Did you know that you can dismiss an employee in accordance with the terms of their employment agreement and still be liable for unjustifiable dismissal?
Making the decision to terminate an employee’s contract is hardly ever a simple one. You’ve carefully read the contract and seen that you can terminate it without cause, simply by giving notice to the employee. You’ve paid attention to the proper notice period. You’ve made provisions to pay all sums your employee will be entitled to receive. As far as your contractual obligations go, you have covered all your bases. Surely, you would have protected yourself from any claim for compensation by the dismissed employee, correct? Incorrect.
An employment agreement contains the agreed roles, rights, responsibilities and obligations of the employer and employee alike. Much like any other agreement, should either party breach its terms, the affected party is entitled to claim for breach of contract. Most employment contracts allow the employer to terminate the contract without cause, and without the need to tell the employee the reason that he or she is being dismissed. As long as the employer has complied with the termination clause in the contract, the employee would have no right to sue for breach of contract as it relates to the reason for the dismissal or the way in which the dismissal is effected.
Since the mid-1970s, however, laws were introduced to protect an employee from being unfairly dismissed. This change to the statutory regime sought to level the playing field and safeguard the interests of employees, who traditionally would have been on a weaker footing than employers in matters of contract. It was considered that the statutory framework would create a new and separate avenue for employees to pursue claims for unjustifiable dismissal, irrespective of whether there was a breach of the contract by the employer.
To that end, Parliament established the Industrial Disputes Tribunal (“IDT”) as a specialized entity to adjudicate upon disputes between employers and employees, including allegations of unjustifiable dismissal. An employee’s right to claim unjustifiable dismissal before the IDT does not exclude their right to also bring a claim for breach of contract before the courts.
In a dispute concerning alleged unjustifiable dismissal, the IDT is required to enquire into the reason for the employee’s dismissal and ensure that the employer had a fair reason for terminating the contract, and that the termination was done in a manner that respected the employee’s rights to dignity and job security.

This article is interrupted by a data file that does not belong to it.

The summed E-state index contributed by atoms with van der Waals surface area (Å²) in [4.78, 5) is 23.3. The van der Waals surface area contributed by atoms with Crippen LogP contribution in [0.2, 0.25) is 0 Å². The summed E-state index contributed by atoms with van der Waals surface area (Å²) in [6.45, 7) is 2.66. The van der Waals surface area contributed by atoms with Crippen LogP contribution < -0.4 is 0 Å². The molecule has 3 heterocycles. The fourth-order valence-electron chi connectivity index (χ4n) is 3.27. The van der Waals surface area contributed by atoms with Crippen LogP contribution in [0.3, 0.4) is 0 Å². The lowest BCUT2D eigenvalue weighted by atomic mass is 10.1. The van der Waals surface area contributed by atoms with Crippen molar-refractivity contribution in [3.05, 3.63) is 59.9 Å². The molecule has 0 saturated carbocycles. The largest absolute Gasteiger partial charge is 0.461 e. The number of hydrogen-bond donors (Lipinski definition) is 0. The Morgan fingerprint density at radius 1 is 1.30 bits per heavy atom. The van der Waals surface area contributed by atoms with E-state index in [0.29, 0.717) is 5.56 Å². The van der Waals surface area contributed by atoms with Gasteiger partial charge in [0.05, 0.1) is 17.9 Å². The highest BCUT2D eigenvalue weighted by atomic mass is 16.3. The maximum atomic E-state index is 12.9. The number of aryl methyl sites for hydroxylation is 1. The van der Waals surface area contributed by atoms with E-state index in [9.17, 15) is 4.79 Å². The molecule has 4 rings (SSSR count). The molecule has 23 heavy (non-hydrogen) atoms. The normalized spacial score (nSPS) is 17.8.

Based on statute, the employer must have a valid reason for the dismissal, which may be related to the employee, such as their conduct or performance, or it may be unrelated to the employee, such as the reduced needs of the business for the employee’s services.
The process that the employer is required to follow depends on the reason for dismissal.
If the dismissal is for disciplinary reasons, the employee should be informed in writing of the allegations against them and given the opportunity to defend themselves and be accompanied, by a representative, to any disciplinary hearing that is convened. They should also be given the right to appeal against the decision arrived at coming out of that hearing if they wish. If the dismissal is for reasons related to the employee’s poor performance or because the employer no longer requires the employee’s services, then a disciplinary hearing would not normally be required but another process may be more appropriate to ensure that the employee’s rights and dignity are respected.
The fact that an employer and employee have agreed that either party may terminate the contract without cause simply by giving notice to the other party is seemingly irrelevant to the issue of unjustifiable dismissal of the employee. If the employee claims that they have been unfairly dismissed, the employer may be required by the IDT to prove its reason for dismissal. This is so, irrespective of the fact that the contract permits either party to terminate without cause. If the employer refuses to give a reason for terminating the contract, it may determine that the employer had no good reason at all and therefore the dismissal was unjustifiable. In that circumstance, it can order the employer to reinstate the employee and or to pay the employee compensation.
There is no limit to how much the IDT can award to an employee as compensation. A judge in a court of law would be required to award a sum to the employee that puts them in the same position that they would have been in had the breach of contract not occurred. Thus, if an employee were wrongly dismissed but immediately found a job that paid slightly less, the judge would be required to deduct the salary earned in the subsequent job from the amount of the compensation to be paid to the employee. The IDT is not legally required to do that, and it rarely does.
An employer contemplating whether to dismiss an employee should know that, notwithstanding what their contract says, they may not have the right to remain silent on the reason for dismissal. And anything they say, can be used against them.
Jovan Bowes is an Associate at Myers, Fletcher and Gordon. He may be contacted at email@example.com or through the firm’s website www.myersfletcher.com. This article is for general information purposes only and does not constitute legal advice.